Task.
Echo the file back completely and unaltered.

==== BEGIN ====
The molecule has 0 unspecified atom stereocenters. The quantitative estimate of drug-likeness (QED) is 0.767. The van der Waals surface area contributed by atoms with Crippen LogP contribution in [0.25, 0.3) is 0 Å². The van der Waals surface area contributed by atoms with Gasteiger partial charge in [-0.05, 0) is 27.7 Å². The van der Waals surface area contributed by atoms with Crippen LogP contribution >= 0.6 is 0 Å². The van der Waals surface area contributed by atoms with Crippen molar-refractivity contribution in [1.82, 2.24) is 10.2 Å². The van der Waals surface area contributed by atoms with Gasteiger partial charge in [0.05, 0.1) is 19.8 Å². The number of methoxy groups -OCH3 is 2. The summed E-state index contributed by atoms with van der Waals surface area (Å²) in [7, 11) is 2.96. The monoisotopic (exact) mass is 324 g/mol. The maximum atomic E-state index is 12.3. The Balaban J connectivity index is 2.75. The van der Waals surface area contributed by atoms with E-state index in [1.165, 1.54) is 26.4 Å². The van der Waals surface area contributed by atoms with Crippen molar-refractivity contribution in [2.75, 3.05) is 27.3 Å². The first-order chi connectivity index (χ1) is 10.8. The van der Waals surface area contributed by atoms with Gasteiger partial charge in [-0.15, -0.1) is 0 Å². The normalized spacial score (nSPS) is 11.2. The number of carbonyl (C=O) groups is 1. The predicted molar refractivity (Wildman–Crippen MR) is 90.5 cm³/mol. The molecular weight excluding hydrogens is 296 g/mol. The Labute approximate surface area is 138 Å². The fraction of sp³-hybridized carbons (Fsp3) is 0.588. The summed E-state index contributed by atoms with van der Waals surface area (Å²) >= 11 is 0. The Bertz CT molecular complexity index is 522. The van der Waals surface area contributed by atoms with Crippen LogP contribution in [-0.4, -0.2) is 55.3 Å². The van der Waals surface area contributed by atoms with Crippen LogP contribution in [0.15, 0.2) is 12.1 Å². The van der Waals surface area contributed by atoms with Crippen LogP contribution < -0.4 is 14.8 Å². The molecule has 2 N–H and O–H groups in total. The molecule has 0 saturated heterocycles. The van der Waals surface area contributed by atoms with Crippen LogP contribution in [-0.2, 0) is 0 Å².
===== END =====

The molecule has 0 unspecified atom stereocenters. The quantitative estimate of drug-likeness (QED) is 0.767. The van der Waals surface area contributed by atoms with Crippen LogP contribution in [0.25, 0.3) is 0 Å². The van der Waals surface area contributed by atoms with Gasteiger partial charge in [-0.05, 0) is 27.7 Å². The van der Waals surface area contributed by atoms with Crippen LogP contribution >= 0.6 is 0 Å². The van der Waals surface area contributed by atoms with Crippen molar-refractivity contribution in [1.82, 2.24) is 10.2 Å². The van der Waals surface area contributed by atoms with Gasteiger partial charge in [0.05, 0.1) is 19.8 Å². The number of methoxy groups -OCH3 is 2. The summed E-state index contributed by atoms with van der Waals surface area (Å²) in [7, 11) is 2.96. The monoisotopic (exact) mass is 324 g/mol. The maximum atomic E-state index is 12.3. The Balaban J connectivity index is 2.75. The van der Waals surface area contributed by atoms with E-state index in [1.165, 1.54) is 26.4 Å². The van der Waals surface area contributed by atoms with Crippen molar-refractivity contribution in [2.75, 3.05) is 27.3 Å². The first-order chi connectivity index (χ1) is 10.8. The van der Waals surface area contributed by atoms with Gasteiger partial charge in [-0.15, -0.1) is 0 Å². The normalized spacial score (nSPS) is 11.2. The number of carbonyl (C=O) groups is 1. The predicted molar refractivity (Wildman–Crippen MR) is 90.5 cm³/mol. The molecular weight excluding hydrogens is 296 g/mol. The Labute approximate surface area is 138 Å². The fraction of sp³-hybridized carbons (Fsp3) is 0.588. The summed E-state index contributed by atoms with van der Waals surface area (Å²) >= 11 is 0. The Bertz CT molecular complexity index is 522. The van der Waals surface area contributed by atoms with Crippen LogP contribution in [-0.4, -0.2) is 55.3 Å². The van der Waals surface area contributed by atoms with Crippen LogP contribution in [0.15, 0.2) is 12.1 Å². The van der Waals surface area contributed by atoms with Crippen LogP contribution < -0.4 is 14.8 Å². The molecule has 2 N–H and O–H groups in total. The molecule has 0 saturated heterocycles. The van der Waals surface area contributed by atoms with Crippen LogP contribution in [-0.2, 0) is 0 Å².